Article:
14. Arbitrage with fractional Gaussian processes

    NASA Astrophysics Data System (ADS)

    Zhang, Xili; Xiao, Weilin

    2017-04-01

    While the arbitrage opportunity in the Black-Scholes model driven by fractional Brownian motion has a long history, the arbitrage strategy in the Black-Scholes model driven by general fractional Gaussian processes is in its infancy. The development of stochastic calculus with respect to fractional Gaussian processes allowed us to study such models. In this paper, following the idea of Shiryaev (1998), an arbitrage strategy is constructed for the Black-Scholes model driven by fractional Gaussian processes, when the stochastic integral is interpreted in the Riemann-Stieltjes sense. Arbitrage opportunities in some fractional Gaussian processes, including fractional Brownian motion, sub-fractional Brownian motion, bi-fractional Brownian motion, weighted-fractional Brownian motion and tempered fractional Brownian motion, are also investigated.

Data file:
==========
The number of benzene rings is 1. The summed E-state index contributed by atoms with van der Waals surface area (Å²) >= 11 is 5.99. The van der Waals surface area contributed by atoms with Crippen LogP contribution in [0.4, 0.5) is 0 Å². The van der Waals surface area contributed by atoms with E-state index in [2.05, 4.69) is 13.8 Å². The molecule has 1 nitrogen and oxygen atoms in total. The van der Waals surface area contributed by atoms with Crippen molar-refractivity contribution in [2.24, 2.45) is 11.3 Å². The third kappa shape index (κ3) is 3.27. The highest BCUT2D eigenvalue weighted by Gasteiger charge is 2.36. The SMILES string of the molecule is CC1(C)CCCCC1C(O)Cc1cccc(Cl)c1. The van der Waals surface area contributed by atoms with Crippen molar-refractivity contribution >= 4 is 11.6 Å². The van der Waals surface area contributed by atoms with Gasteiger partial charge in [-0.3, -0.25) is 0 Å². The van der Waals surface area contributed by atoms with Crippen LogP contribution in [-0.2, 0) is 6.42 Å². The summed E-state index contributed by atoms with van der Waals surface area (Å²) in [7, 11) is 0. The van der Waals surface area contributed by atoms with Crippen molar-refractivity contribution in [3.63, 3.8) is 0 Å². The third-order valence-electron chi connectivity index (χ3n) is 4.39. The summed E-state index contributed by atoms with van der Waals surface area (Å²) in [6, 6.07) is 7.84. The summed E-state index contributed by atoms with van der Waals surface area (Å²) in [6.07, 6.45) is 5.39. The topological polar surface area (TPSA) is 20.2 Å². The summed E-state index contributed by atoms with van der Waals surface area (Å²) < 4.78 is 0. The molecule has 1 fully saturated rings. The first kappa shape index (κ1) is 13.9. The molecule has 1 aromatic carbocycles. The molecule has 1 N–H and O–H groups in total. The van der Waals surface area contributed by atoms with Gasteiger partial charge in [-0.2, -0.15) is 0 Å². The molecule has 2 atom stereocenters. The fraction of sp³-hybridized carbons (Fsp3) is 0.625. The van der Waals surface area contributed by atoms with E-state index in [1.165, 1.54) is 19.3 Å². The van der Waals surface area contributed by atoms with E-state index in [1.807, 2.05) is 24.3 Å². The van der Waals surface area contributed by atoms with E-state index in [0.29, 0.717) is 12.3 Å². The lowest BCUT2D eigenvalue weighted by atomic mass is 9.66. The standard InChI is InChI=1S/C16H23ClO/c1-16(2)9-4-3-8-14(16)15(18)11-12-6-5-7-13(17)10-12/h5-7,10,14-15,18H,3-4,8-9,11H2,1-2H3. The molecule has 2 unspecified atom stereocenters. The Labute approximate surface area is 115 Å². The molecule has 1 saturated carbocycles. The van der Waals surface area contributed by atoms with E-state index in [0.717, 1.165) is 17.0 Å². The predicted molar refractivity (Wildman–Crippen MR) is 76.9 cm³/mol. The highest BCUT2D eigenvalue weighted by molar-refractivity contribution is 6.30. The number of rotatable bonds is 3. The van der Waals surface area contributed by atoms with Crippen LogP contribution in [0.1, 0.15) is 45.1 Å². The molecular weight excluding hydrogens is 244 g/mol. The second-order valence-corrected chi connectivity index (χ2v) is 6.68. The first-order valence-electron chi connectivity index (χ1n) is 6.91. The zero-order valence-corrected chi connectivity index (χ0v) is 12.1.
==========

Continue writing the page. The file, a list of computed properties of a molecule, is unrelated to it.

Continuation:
15. The Multilinear Compound Gaussian Distribution

    DTIC Science & Technology

    2012-05-01

    which we call the Multilinear Compound Gaussian (MCG) distribution, subsumes both GSM [1] and the previously developed MICA [3-4] distributions as...modeling various natural phenomena of interest. Index Terms— GSM, MICA , MCG, Bayesian, Nonlinear I. INTRODUCTION The compound Gaussian (CG) model—also...We will see how the MCG model developed subsumes both CG and the previously developed multilinear ICA ( MICA ) distribution [3-4] as complementary

  16. Pseudospectral Gaussian quantum dynamics: Efficient sampling of potential energy surfaces.

    PubMed

    Heaps, Charles W; Mazziotti, David A

    2016-04-28